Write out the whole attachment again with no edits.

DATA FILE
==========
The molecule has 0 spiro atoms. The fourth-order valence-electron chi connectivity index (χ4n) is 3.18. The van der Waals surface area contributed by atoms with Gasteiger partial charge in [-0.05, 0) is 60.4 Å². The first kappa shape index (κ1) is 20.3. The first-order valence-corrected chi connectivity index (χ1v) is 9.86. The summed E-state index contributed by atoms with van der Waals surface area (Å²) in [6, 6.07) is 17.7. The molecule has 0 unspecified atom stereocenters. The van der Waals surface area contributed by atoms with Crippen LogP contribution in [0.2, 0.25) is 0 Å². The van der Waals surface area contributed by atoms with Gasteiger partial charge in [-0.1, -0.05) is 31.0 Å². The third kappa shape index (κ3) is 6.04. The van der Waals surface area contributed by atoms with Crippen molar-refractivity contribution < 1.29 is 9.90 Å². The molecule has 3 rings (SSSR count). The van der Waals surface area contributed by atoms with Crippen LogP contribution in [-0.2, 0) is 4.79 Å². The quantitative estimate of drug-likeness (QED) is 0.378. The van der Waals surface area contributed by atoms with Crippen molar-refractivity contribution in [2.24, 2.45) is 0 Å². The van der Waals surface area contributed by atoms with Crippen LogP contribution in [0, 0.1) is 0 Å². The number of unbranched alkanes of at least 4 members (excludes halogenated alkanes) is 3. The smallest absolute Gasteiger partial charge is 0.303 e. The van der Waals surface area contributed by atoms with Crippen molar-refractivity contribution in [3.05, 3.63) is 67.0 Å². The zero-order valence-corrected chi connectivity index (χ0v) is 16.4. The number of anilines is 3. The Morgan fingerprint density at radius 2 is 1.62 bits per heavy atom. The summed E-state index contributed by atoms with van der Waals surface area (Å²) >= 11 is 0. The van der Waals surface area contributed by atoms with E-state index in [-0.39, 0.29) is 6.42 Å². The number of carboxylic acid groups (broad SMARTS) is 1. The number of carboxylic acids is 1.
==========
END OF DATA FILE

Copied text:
The molecule has 0 spiro atoms. The fourth-order valence-electron chi connectivity index (χ4n) is 3.18. The van der Waals surface area contributed by atoms with Gasteiger partial charge in [-0.05, 0) is 60.4 Å². The first kappa shape index (κ1) is 20.3. The first-order valence-corrected chi connectivity index (χ1v) is 9.86. The summed E-state index contributed by atoms with van der Waals surface area (Å²) in [6, 6.07) is 17.7. The molecule has 0 unspecified atom stereocenters. The van der Waals surface area contributed by atoms with Crippen LogP contribution in [0.2, 0.25) is 0 Å². The van der Waals surface area contributed by atoms with Gasteiger partial charge in [-0.1, -0.05) is 31.0 Å². The third kappa shape index (κ3) is 6.04. The van der Waals surface area contributed by atoms with Crippen molar-refractivity contribution < 1.29 is 9.90 Å². The molecule has 3 rings (SSSR count). The van der Waals surface area contributed by atoms with Crippen LogP contribution in [-0.2, 0) is 4.79 Å². The quantitative estimate of drug-likeness (QED) is 0.378. The van der Waals surface area contributed by atoms with Crippen molar-refractivity contribution in [2.24, 2.45) is 0 Å². The van der Waals surface area contributed by atoms with Crippen LogP contribution in [0, 0.1) is 0 Å². The number of unbranched alkanes of at least 4 members (excludes halogenated alkanes) is 3. The smallest absolute Gasteiger partial charge is 0.303 e. The van der Waals surface area contributed by atoms with Crippen molar-refractivity contribution in [3.05, 3.63) is 67.0 Å². The zero-order valence-corrected chi connectivity index (χ0v) is 16.4. The number of anilines is 3. The Morgan fingerprint density at radius 2 is 1.62 bits per heavy atom. The summed E-state index contributed by atoms with van der Waals surface area (Å²) >= 11 is 0. The van der Waals surface area contributed by atoms with E-state index in [-0.39, 0.29) is 6.42 Å². The number of carboxylic acid groups (broad SMARTS) is 1. The number of carboxylic acids is 1.